The Hammer of Heretics: Episode 1
Welcome to another new blog series on Team Orthodoxy!
In this series I will be wielding Team Orthodoxy’s trademark Hammer Method to crush heresy in a manner befitting the original Malleus Hereticorum, St. Anthony of Padua. You may very well ask, ‘that sounds great, Mike, but what qualifies you to do this much-needed heresy-crushing?’ To which I would reply, one half-decent undergrad course in logic, and another in classical philosophy.
This may not seem like the greatest qualification, and even I didn’t think so, until I realised that it placed me on an even, if not superior level of philosophical education compared with many top selling writers of philosophy, including scientific geniuses Richard Dawkins and Steven Hawking.
Besides, the more specific purpose of this series is not so much to tackle the most difficult philosophical questions of our time, as would be suited to a much more brilliant mind than mine, but rather to sweep up the philosophical trash; to examine the truly terrible and meritless arguments that are repetitively peddled everywhere from schoolyard arguments to New York Times bestsellers.
These arguments have a bad habit of continually respawning, but the Hammer is tireless, and the sound of their QQing only makes it stronger.
This Episode’s Argument:
Who created the creator?
We’ve all heard this one-liner at some point. Most often, it is thrown out as a smug dismissal of classical philosophy by modern atheists. Dawkins is very fond of this one, as is A Universe from Nothing author, Lawrence M. Krauss.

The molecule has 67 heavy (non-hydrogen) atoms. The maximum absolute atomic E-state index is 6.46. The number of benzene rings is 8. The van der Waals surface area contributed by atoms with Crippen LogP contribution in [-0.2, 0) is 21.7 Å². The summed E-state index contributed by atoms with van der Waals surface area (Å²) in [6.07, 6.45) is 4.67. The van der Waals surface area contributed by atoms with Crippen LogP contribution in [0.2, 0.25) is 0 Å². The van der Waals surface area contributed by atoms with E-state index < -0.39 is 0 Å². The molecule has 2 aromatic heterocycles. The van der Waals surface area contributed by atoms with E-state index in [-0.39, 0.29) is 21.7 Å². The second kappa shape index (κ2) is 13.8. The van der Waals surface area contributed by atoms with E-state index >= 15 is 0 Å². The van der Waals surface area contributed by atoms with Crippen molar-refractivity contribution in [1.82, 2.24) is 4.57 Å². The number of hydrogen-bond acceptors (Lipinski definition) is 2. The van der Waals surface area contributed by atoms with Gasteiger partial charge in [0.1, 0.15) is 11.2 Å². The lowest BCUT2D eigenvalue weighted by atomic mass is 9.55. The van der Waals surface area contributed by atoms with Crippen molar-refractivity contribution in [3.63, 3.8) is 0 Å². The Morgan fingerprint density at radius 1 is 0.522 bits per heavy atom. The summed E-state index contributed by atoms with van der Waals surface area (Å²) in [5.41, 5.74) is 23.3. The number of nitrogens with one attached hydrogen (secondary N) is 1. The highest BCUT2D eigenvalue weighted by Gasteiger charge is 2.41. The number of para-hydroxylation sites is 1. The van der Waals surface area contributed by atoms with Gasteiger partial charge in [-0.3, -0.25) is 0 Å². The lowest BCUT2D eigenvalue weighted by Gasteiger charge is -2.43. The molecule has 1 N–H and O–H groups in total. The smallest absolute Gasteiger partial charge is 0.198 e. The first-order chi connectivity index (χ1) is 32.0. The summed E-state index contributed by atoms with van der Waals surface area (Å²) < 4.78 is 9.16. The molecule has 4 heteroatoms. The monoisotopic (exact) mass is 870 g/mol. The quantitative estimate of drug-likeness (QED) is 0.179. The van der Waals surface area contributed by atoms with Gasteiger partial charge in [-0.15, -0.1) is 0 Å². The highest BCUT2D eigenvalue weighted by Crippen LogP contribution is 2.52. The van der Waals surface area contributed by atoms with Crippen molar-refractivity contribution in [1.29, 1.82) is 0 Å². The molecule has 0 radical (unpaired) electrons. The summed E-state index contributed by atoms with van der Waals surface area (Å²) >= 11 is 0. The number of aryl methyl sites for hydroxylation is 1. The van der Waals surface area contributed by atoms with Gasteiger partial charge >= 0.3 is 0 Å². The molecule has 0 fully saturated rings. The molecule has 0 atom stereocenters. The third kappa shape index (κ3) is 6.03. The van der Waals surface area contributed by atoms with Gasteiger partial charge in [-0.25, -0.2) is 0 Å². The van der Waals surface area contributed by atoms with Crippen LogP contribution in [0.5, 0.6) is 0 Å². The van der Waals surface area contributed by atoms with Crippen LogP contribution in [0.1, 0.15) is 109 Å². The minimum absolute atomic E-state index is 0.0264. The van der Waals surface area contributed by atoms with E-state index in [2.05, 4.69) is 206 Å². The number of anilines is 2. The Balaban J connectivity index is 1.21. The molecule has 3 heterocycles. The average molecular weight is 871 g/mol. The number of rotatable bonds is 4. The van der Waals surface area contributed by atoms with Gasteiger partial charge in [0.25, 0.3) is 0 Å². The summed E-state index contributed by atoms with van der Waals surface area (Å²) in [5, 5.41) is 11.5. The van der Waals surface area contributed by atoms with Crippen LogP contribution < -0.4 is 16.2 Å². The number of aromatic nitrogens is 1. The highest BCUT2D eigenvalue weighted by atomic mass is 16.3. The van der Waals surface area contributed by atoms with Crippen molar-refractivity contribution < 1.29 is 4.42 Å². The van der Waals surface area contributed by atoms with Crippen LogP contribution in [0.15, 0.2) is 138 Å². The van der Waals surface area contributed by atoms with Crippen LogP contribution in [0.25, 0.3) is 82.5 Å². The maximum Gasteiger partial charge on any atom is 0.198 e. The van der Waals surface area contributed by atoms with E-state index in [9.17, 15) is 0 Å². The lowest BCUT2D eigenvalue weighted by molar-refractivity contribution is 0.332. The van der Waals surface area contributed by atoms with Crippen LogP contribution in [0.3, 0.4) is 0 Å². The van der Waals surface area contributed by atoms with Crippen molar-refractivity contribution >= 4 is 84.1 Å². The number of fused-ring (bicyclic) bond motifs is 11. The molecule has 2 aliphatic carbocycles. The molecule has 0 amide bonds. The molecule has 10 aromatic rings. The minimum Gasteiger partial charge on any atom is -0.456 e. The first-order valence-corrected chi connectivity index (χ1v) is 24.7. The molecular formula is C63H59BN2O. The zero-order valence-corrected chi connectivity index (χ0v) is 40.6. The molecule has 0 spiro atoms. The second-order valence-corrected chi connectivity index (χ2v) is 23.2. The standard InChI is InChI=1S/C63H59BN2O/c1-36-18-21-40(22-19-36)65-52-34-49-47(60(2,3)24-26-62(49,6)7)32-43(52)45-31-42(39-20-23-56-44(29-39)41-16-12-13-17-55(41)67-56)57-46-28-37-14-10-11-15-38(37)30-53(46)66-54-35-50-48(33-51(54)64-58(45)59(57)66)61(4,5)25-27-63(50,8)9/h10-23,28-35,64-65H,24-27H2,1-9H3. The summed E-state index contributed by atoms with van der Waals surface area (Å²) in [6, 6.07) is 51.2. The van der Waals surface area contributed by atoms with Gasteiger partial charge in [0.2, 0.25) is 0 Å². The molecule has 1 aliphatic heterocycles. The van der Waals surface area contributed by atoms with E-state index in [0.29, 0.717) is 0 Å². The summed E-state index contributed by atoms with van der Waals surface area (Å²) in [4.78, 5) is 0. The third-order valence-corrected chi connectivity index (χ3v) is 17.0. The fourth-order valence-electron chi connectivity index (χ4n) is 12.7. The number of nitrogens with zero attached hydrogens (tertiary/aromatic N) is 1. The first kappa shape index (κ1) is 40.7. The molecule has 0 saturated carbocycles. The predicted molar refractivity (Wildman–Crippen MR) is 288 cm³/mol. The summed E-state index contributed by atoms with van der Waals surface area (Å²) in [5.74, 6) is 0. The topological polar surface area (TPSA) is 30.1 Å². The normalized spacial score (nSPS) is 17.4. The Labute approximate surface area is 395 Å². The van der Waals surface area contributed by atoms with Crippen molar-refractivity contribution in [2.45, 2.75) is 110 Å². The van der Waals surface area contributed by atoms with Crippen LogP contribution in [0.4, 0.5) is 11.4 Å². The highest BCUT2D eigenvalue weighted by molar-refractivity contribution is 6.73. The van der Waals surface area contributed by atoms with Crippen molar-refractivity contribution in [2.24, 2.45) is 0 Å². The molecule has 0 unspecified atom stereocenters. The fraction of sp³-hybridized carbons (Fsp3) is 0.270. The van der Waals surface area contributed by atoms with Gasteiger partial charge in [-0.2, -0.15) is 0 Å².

The argument usually doesn’t go much deeper than this one line. It’s a response to the various philosophical definitions and proofs of God’s existence, and basically says, ‘God created the universe? Then who created God?’ Whenever I hear this I can’t help but think,
I mean, really, do they think no one in the history of philosophy ever considered this brilliant question? Is St. Thomas Aquinas rolling over in his grave, thinking, ‘Oh no, if only I was as clever as antitheist420’?
Actually, this question really wasn’t addressed by classical philosophers, for the simple reason that it doesn’t even make enough sense to be a valid criticism. Even asking this question shows that the critic doesn’t understand the definition of God or the proofs that are proposed. I’ll give just one example of an argument from contingency. This one was formulated by Gottfried Leibniz in 1714:
“There can be found no fact that is true or existent, or any true proposition, without there being a sufficient reason for its being so and not otherwise, although we cannot know these reasons in most cases […] Why is there something rather than nothing? The sufficient reason […] is found in a substance which […] is a necessary being bearing the reason for its existence within itself.”
In plain English this means that all things in the universe, and the universe itself, could exist or not exist, based on external factors. For example, I exist because of my parents, who exist because of their parents. This blog exists because I am writing it. The existence of anything in the universe implies a cause. Therefore the only way something can exist, rather than nothing, is if a being exists which is uncaused, and causes all other things.
Ok, so we have a proof that an uncaused being exists. Now there are various more or less reasonable arguments that can be made against this, but one of them is not ‘who created the uncreated being’. It’s a nonsensical question, which proves nothing but the speaker’s failure to understand the proof.
God love you all, leave a comment if you like (or dislike) this new series!
Posted on June 14, 2012, in Apologetics, Catholic, Orthodoxy, Philosophy and tagged atheist, contingency, creator, dawkins, definition, existence of god, gottfried, hammer, hammer of heretics, hawking, heretic, leibniz, logic, Philosophy, proof, richard, st anthony, st michael, steven. Bookmark the permalink. 11 Comments.